The Rev. William Barber II, president of the North Carolina NAACP and leader of a movement in that state to overturn voter identification laws, told publishers of the National Newspaper Publishers Association (NNPA) to fight President Donald Trump’s policies.
The NNPA held its Mid-Winter Training Conference in Fort Lauderdale, Fla., from Jan. 25-28. Barber is the pastor of Greenleaf Christian Churches, Disciples of Christ in Goldsboro, N.C., and the architect of the Forward Together Moral Movement that protests the conservative policies of the North Carolina General Assembly.
He told the publishers that being subservient to Trump’s agenda is unacceptable.
“Bowing down is not an option,” Barber said in a speech. “We have a deep moral deficiency in our democracy. We need to have a focus on morality and values.”
He encouraged the publishers to write stories about the connection of White evangelism and racism in the country.
“Some of our folks are sending money to White evangelists,” who, he said, are promoting an anti-Black, anti-immigration and anti-gay agenda. Barber added, “They are not promoting policies of Jesus but the empire.”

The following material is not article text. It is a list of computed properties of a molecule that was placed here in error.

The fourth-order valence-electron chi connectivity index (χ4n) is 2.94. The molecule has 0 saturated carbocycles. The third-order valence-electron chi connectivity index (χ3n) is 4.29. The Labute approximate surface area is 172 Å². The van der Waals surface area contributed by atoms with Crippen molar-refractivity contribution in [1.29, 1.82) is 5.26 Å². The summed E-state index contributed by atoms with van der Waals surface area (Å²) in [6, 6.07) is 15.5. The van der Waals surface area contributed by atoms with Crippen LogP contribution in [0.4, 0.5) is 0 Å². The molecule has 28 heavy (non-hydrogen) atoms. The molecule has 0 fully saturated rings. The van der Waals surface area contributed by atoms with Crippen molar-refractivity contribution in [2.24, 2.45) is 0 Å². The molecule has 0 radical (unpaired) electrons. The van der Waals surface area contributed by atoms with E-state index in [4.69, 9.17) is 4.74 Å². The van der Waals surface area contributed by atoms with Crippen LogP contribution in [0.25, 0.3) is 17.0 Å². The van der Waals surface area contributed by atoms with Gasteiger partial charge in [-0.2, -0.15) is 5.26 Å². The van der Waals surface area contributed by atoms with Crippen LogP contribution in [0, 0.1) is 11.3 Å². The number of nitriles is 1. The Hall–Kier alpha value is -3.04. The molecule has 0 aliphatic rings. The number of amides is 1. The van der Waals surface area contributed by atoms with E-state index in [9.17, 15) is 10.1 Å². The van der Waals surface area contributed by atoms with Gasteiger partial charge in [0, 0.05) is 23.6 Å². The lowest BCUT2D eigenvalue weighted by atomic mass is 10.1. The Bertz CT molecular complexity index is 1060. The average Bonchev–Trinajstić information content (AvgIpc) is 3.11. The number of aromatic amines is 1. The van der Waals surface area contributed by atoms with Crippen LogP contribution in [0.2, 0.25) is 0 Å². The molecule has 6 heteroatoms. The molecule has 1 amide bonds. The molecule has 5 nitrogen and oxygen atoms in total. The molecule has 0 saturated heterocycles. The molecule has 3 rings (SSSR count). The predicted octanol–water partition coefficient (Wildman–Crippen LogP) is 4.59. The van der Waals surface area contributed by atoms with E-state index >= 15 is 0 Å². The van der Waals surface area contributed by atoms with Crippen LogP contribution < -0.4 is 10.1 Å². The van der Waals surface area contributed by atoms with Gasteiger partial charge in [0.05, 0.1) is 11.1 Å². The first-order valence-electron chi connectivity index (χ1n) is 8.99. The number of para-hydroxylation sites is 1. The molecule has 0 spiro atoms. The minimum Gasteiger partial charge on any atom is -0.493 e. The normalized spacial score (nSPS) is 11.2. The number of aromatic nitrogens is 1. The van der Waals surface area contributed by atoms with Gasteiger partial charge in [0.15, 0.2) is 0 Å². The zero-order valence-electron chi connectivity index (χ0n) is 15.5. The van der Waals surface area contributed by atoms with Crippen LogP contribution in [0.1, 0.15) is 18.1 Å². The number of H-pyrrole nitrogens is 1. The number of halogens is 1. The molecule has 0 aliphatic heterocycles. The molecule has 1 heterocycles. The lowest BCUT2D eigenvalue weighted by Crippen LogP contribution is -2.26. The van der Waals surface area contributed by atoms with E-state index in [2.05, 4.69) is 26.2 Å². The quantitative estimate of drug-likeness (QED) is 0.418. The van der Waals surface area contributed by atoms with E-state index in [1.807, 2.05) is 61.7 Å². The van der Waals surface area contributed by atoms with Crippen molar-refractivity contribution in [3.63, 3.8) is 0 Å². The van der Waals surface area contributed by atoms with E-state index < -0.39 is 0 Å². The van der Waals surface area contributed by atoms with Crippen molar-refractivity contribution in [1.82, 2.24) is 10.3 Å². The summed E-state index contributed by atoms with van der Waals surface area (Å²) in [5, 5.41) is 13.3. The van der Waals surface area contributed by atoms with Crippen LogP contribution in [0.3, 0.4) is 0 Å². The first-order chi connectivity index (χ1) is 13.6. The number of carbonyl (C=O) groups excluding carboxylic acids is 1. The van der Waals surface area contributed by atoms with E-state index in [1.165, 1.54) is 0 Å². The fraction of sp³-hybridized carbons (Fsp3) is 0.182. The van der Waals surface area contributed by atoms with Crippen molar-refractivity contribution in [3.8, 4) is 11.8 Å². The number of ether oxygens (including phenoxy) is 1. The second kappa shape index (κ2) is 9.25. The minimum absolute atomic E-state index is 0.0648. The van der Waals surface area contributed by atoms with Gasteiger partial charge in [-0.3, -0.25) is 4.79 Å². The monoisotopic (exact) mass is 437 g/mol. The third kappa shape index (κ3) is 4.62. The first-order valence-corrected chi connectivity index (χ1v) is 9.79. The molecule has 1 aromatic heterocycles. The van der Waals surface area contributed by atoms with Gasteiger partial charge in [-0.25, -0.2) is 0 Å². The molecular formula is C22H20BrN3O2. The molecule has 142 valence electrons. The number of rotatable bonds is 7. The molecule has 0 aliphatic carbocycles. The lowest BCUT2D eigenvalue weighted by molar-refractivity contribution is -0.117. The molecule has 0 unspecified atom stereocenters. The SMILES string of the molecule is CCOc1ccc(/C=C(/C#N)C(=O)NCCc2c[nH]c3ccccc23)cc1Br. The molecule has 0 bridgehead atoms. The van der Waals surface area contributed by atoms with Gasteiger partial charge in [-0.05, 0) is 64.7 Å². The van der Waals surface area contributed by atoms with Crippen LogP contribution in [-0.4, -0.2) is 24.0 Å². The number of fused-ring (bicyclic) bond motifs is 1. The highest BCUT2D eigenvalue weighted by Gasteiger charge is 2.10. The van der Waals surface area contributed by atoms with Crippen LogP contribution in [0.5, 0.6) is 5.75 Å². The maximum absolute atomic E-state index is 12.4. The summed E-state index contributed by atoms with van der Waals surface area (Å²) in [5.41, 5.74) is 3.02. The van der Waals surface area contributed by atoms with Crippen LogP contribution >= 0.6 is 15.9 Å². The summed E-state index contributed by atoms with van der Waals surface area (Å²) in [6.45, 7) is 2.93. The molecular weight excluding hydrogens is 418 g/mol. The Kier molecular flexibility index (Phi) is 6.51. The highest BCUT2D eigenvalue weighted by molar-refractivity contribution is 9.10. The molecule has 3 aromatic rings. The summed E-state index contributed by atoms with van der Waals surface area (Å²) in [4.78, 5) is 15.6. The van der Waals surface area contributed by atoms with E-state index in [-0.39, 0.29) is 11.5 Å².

The minister went on to say that the election of a Trump isn’t anything new but is “as American as apple pie.” Barber cited how after the Civil War poor White and Blacks in the South worked together to create public education systems and universities but how that was taken away when Rutherford B. Hayes was declared president of the 1876 election even though he didn’t win the popular vote.
“There are those who don’t want Black, White and Brown to find commonality,” he said.
Barber also talked about the “Southern Strategy” used by Richard Nixon to win the White House in 1968 and how Ronald Reagan in 1980 “perfected” the strategy using code words.
“Ronald Reagan never used the ‘n’ word but he talked about a strapping buck and ,” Barber said.
In his closing, he urged the publishers to get to work exposing the racist practices and rhetoric of the Trump administration.
“Trump is not qualified to be president,” he said. “But if we don’t write about it we won’t, as a nation, get healed.”